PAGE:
Source: Bobby Valentine not favored?

A Boston Red Sox official told at least one player at the beginning of the managerial search that they "weren't going to hire Bobby Valentine or someone like that," a clubhouse source told ESPNBoston.com last week.

The conversation suggests that Valentine, known as a no-nonsense manager in stints with the Mets and Rangers during 15 years, was perceived by some as a darkhorse candidate who would not be popular with some players.

"They're going to have a mess on their hands," the source said when asked what would happen if Valentine, who at that time was just one of several candidates, was hired.

ESPN The Magazine's Buster Olney had heard similar rumblings, citing sources Wednesday saying that "some Red Sox players have been upset" that Valentine had emerged as a candidate and have been "grumbling to each other, through texts and phone calls."

The Red Sox announced Wednesday that Valentine will be introduced as manager at a Thursday news conference.

When reached at his Connecticut home before Wednesday's announcement, Valentine declined to address reports that some Red Sox players are upset that he emerged as a leading candidate for the job.

Asked if he was surprised it took this long for him to get this close to a big league job after his firing from the Mets in 2002, Valentine told ESPNNewYork.com's Ian O'Connor, "I enjoy every day of my life, so when I wake up in the morning I do the best I can. I think that's always kept me from worrying or being consumed with what I'm not doing. When I had a job, I wasn't thinking about having another job."

The revelation of player discontent lends further credence to the perception that Valentine was not the initial preferred candidate for some in the organization. After five candidates were publicly known to have interviewed (a list that did not include Valentine) at the beginning of the process, sources indicated to ESPNBoston.com that Dale Sveum was the front-runner.

Valentine's candidacy only became public knowledge after Sveum was announced as Cubs manager on Nov. 17, after leaving a second interview with the Red Sox without a job offer.

Valentine came to Fenway Park for a formal interview on Nov. 21, and revealed that Red Sox CEO Larry Lucchino, who on Nov. 3 had appeared with Valentine on a panel discussion in Hartford, Conn., had arranged for him to meet with general manager Ben Cherington at that time. Valentine, who had been an analyst for ESPN's "Sunday Night Baseball," said he had asked the Red Sox to keep his candidacy quiet out of respect for his employer. But it was clear at his interview that he had emerged as a favorite for the job.

After Valentine's interview, Cherington said he had not spoken with any players about specific candidates.

"I talked to a lot of players about qualities in the next manager and things that might matter to them, but I haven't talked to our current players about specific candidates," Cherington said. "I don't think that's fair (to the players). We're going to hire a manager and if it didn't happen to be the guy that they felt strongly about, it kind of puts them in an awkward spot. I talked to a lot of them about qualities they would be looking for, or appreciate in a manager."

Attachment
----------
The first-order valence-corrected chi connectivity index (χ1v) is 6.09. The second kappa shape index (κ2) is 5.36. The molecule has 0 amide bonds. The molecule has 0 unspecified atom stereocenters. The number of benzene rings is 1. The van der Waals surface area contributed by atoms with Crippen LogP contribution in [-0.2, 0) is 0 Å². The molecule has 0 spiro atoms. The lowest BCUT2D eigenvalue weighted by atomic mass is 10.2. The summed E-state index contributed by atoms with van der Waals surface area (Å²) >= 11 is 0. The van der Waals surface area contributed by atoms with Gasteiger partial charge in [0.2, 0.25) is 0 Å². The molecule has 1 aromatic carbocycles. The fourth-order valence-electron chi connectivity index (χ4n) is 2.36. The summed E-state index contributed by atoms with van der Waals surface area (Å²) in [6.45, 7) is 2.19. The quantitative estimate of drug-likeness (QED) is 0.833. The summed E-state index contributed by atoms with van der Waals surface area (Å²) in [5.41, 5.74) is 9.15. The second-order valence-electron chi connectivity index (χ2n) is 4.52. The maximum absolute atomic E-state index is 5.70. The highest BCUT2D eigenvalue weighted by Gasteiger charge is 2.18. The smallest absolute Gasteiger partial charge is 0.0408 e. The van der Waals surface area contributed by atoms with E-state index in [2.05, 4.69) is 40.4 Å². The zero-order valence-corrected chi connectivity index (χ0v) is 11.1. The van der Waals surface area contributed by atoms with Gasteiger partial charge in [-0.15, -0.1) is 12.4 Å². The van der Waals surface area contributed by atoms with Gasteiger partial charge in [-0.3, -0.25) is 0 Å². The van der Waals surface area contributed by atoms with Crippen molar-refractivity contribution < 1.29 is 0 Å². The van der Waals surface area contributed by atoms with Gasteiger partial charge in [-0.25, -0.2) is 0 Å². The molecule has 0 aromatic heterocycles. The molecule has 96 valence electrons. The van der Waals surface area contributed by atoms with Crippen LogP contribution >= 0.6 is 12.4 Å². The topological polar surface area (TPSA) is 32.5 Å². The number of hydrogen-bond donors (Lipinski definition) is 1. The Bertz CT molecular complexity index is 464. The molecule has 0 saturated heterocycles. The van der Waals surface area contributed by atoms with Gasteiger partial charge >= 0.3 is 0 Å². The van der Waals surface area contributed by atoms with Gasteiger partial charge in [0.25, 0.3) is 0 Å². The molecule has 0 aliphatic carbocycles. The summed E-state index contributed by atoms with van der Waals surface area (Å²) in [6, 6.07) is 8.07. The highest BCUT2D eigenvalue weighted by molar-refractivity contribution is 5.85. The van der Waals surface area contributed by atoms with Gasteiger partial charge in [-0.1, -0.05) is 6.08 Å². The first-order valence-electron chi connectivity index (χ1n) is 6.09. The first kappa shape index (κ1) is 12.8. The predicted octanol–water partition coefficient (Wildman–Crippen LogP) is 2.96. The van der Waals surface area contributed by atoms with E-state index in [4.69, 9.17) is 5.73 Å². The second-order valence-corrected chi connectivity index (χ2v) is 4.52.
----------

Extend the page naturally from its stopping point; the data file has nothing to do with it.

Valentine has a straightforward style and, in the past, has publicly called out players, something his Red Sox predecessor Terry Francona, who was known as a player's manager, never did. He inherits a team that endured a historic September collapse and has been dogged by offseason reports of beer drinking in the clubhouse during games and a perception that the inmates were running the asylum.

As an ESPN analyst, Valentine has questioned some Red Sox players, notably Josh Beckett. During one Sunday night game, Beckett was pitching against the Yankees in August, Valentine was critical of the time Beckett took between pitches. He estimated that Beckett was taking 30-35 seconds between pitches.

"This is a 2-hour-and-40-minute game so far," Valentine said after Beckett left the game in the sixth.
"That's a half-hour added to this game of him standing around and us sitting around watching him do nothing."

When informed that at least one Red Sox player was displeased with the selection of Valentine, one of the manager's former players came to his defense.

"Real baseball players don't care too much about who writes the lineup," said Oil Can Boyd, the long-time Red Sox pitcher who played for Valentine in Texas in 1991. "When they come to play, they come to play. That's the part of the game no manager can really get out of an individual because that's an individual thing, that's a passion for the game that each and every ballplayer should carry onto the ball field -- a passion to win and a passion to play good baseball and a passion to entertain the fans."

Joe McDonald covers the Red Sox and Bruins for ESPNBoston.com. Information from ESPNBoston.com's Gordon Edes was used in this report.